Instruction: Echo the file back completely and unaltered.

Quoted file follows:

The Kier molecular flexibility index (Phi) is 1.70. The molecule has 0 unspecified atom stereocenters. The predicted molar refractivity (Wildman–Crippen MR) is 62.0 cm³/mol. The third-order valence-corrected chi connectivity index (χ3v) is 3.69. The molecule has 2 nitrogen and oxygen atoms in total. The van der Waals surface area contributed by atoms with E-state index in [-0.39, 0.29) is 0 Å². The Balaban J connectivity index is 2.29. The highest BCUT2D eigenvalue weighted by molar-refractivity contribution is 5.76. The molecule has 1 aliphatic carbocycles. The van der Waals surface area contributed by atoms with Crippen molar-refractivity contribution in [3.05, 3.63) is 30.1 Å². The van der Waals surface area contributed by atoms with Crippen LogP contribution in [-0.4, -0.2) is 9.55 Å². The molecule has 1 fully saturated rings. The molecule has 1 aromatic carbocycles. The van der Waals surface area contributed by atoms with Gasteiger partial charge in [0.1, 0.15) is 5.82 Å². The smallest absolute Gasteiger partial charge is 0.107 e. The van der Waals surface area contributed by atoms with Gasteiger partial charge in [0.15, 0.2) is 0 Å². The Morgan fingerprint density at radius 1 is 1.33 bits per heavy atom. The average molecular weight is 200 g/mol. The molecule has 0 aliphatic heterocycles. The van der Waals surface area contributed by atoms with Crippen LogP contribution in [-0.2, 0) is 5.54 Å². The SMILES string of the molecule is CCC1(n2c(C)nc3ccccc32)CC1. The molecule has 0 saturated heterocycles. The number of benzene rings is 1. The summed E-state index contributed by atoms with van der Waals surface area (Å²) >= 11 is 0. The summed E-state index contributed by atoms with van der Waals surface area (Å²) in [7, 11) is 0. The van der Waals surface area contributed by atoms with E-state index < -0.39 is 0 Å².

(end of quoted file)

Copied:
The Kier molecular flexibility index (Phi) is 1.70. The molecule has 0 unspecified atom stereocenters. The predicted molar refractivity (Wildman–Crippen MR) is 62.0 cm³/mol. The third-order valence-corrected chi connectivity index (χ3v) is 3.69. The molecule has 2 nitrogen and oxygen atoms in total. The van der Waals surface area contributed by atoms with E-state index in [-0.39, 0.29) is 0 Å². The Balaban J connectivity index is 2.29. The highest BCUT2D eigenvalue weighted by molar-refractivity contribution is 5.76. The molecule has 1 aliphatic carbocycles. The van der Waals surface area contributed by atoms with Crippen molar-refractivity contribution in [3.05, 3.63) is 30.1 Å². The van der Waals surface area contributed by atoms with Crippen LogP contribution in [-0.4, -0.2) is 9.55 Å². The molecule has 1 fully saturated rings. The molecule has 1 aromatic carbocycles. The van der Waals surface area contributed by atoms with Gasteiger partial charge in [0.1, 0.15) is 5.82 Å². The smallest absolute Gasteiger partial charge is 0.107 e. The van der Waals surface area contributed by atoms with Gasteiger partial charge in [0.15, 0.2) is 0 Å². The Morgan fingerprint density at radius 1 is 1.33 bits per heavy atom. The average molecular weight is 200 g/mol. The molecule has 0 aliphatic heterocycles. The van der Waals surface area contributed by atoms with Crippen LogP contribution in [-0.2, 0) is 5.54 Å². The SMILES string of the molecule is CCC1(n2c(C)nc3ccccc32)CC1. The molecule has 0 saturated heterocycles. The number of benzene rings is 1. The summed E-state index contributed by atoms with van der Waals surface area (Å²) >= 11 is 0. The summed E-state index contributed by atoms with van der Waals surface area (Å²) in [7, 11) is 0. The van der Waals surface area contributed by atoms with E-state index < -0.39 is 0 Å².